Acne causes your skin to become oily, spotty and in some cases, lumpy. The most common types of acne spots include:
In severe cases of acne, you may also develop painful lumps under your skin, in the form of pus-filled cysts or hard nodules, which can cause permanent scarring.
Most people will develop acne symptoms on their face. In teenagers, the forehead, nose and chin are usually affected. However, around half of people with acne develop symptoms on their back and in around 15%, on their chest. Acne can also occur on your shoulders and in adult women, it often affects the jawline, chin and neck.
The different types of acne are based on their symptoms and are broadly categorised into fungal acne, which is characterised by pustules and papules, hormonal acne, which is characterised by whiteheads and blackheads, cystic acne, which results in cysts and nodular acne, which causes nodules.
You can have more than one type of acne at the same time eg you may have cystic and nodular acne.
Most types of acne are caused by your skin producing too much sebum, which prevents the efficient shedding of dead skin cells as they stick together. These dead cells and excess sebum consequently clog the pores in your skin. Blocked pores can then become infected with a bacterium called Propionibacterium.
Propionibacterium normally lives on your skin without causing any problems, however, in acne, this bacterium gets trapped inside blocked pores, where it multiplies in number. This triggers inflammation and the formation of papules and pustules. If inflammation worsens, cysts and nodules may develop.
Unlike cystic, hormonal and nodular acne, which are caused by excess sebum production and dead cells blocking pores, fungal acne is primarily caused by an overgrowth of Malassezia yeast, a type of fungus that normally lives on your skin.
You can develop acne whether or not acne runs in your family. However, if acne does run in your family, you are more likely to develop it.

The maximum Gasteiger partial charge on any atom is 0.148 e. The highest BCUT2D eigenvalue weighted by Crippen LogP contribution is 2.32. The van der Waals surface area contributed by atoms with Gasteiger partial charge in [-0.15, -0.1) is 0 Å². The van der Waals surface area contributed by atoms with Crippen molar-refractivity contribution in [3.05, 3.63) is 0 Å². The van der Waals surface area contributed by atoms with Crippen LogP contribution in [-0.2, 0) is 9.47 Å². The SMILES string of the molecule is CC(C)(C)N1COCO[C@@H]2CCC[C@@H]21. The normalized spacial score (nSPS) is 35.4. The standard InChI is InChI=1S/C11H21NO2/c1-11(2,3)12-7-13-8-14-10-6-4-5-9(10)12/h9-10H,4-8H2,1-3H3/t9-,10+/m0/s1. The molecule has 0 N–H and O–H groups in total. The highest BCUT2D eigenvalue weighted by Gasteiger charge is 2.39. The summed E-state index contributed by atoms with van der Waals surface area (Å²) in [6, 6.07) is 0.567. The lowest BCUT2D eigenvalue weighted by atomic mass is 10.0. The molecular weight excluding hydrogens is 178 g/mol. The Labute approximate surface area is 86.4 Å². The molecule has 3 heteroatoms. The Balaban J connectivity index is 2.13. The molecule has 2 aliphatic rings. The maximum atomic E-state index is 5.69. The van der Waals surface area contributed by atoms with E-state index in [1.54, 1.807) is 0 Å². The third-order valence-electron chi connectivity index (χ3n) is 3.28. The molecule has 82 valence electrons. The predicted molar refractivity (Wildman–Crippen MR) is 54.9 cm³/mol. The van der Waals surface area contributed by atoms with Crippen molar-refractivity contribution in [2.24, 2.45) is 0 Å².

Acne can be associated with hormonal changes, such as in teenagers going through puberty, women with polycystic ovary syndrome (PCOS), women going through perimenopause or menopause or just before a period. These hormonal changes can trigger excess sebum production, which can lead to acne.
Bodybuilders who take steroids (a type of hormone) or individuals who take steroids as treatment for another health condition can develop acne as a side effect of steroid use.
Smoking can worsen acne in adults and certain cosmetics can also trigger acne, although this is now less common due to the production of non-comedogenic cosmetics (ie cosmetics tested and proven not to trigger acne).
Although some individuals anecdotally find that removing certain foods from their diet improves their acne symptoms, there is currently not enough medical evidence to support this. Research is ongoing into whether following a low glycaemic index diet (ie a diet free from high-sugar foods and highly processed carbohydrates) can reduce acne symptoms.
There are several medical treatments for acne, which depend on your age, the severity of your acne and what treatment you have tried in the past.
Topical treatments (ie creams or gels that are applied directly to your skin) are often prescribed for mild to moderate acne.